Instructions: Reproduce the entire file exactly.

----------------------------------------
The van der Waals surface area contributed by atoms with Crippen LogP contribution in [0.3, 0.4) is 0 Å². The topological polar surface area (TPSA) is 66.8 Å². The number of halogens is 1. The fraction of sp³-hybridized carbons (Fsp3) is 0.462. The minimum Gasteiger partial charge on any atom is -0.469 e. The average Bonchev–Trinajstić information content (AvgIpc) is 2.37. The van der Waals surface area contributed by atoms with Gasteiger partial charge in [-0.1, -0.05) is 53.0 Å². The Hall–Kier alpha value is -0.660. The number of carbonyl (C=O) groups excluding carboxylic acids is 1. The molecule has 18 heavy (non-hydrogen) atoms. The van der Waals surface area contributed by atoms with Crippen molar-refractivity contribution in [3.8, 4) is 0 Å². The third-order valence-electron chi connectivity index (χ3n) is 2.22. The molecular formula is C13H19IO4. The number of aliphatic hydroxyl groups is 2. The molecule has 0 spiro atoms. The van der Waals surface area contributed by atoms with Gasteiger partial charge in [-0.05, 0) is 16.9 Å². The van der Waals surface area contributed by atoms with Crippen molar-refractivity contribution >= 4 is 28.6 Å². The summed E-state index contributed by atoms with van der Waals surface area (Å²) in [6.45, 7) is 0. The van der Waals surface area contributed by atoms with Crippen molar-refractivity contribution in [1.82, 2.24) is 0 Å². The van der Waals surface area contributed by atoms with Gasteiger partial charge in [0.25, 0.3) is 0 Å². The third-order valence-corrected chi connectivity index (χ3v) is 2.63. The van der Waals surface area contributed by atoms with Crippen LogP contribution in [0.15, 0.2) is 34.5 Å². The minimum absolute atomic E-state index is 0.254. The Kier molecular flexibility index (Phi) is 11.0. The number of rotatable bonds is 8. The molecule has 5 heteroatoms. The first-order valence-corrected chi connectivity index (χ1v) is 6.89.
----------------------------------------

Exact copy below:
The van der Waals surface area contributed by atoms with Crippen LogP contribution in [0.3, 0.4) is 0 Å². The topological polar surface area (TPSA) is 66.8 Å². The number of halogens is 1. The fraction of sp³-hybridized carbons (Fsp3) is 0.462. The minimum Gasteiger partial charge on any atom is -0.469 e. The average Bonchev–Trinajstić information content (AvgIpc) is 2.37. The van der Waals surface area contributed by atoms with Gasteiger partial charge in [-0.1, -0.05) is 53.0 Å². The Hall–Kier alpha value is -0.660. The number of carbonyl (C=O) groups excluding carboxylic acids is 1. The molecule has 18 heavy (non-hydrogen) atoms. The van der Waals surface area contributed by atoms with Crippen molar-refractivity contribution in [3.8, 4) is 0 Å². The third-order valence-electron chi connectivity index (χ3n) is 2.22. The molecular formula is C13H19IO4. The number of aliphatic hydroxyl groups is 2. The molecule has 0 spiro atoms. The van der Waals surface area contributed by atoms with Gasteiger partial charge in [-0.05, 0) is 16.9 Å². The van der Waals surface area contributed by atoms with Crippen molar-refractivity contribution >= 4 is 28.6 Å². The summed E-state index contributed by atoms with van der Waals surface area (Å²) in [6.45, 7) is 0. The van der Waals surface area contributed by atoms with Crippen molar-refractivity contribution in [1.82, 2.24) is 0 Å². The van der Waals surface area contributed by atoms with Gasteiger partial charge in [0.25, 0.3) is 0 Å². The third-order valence-corrected chi connectivity index (χ3v) is 2.63. The van der Waals surface area contributed by atoms with Crippen LogP contribution in [0.15, 0.2) is 34.5 Å². The minimum absolute atomic E-state index is 0.254. The Kier molecular flexibility index (Phi) is 11.0. The number of rotatable bonds is 8. The molecule has 5 heteroatoms. The first-order valence-corrected chi connectivity index (χ1v) is 6.89.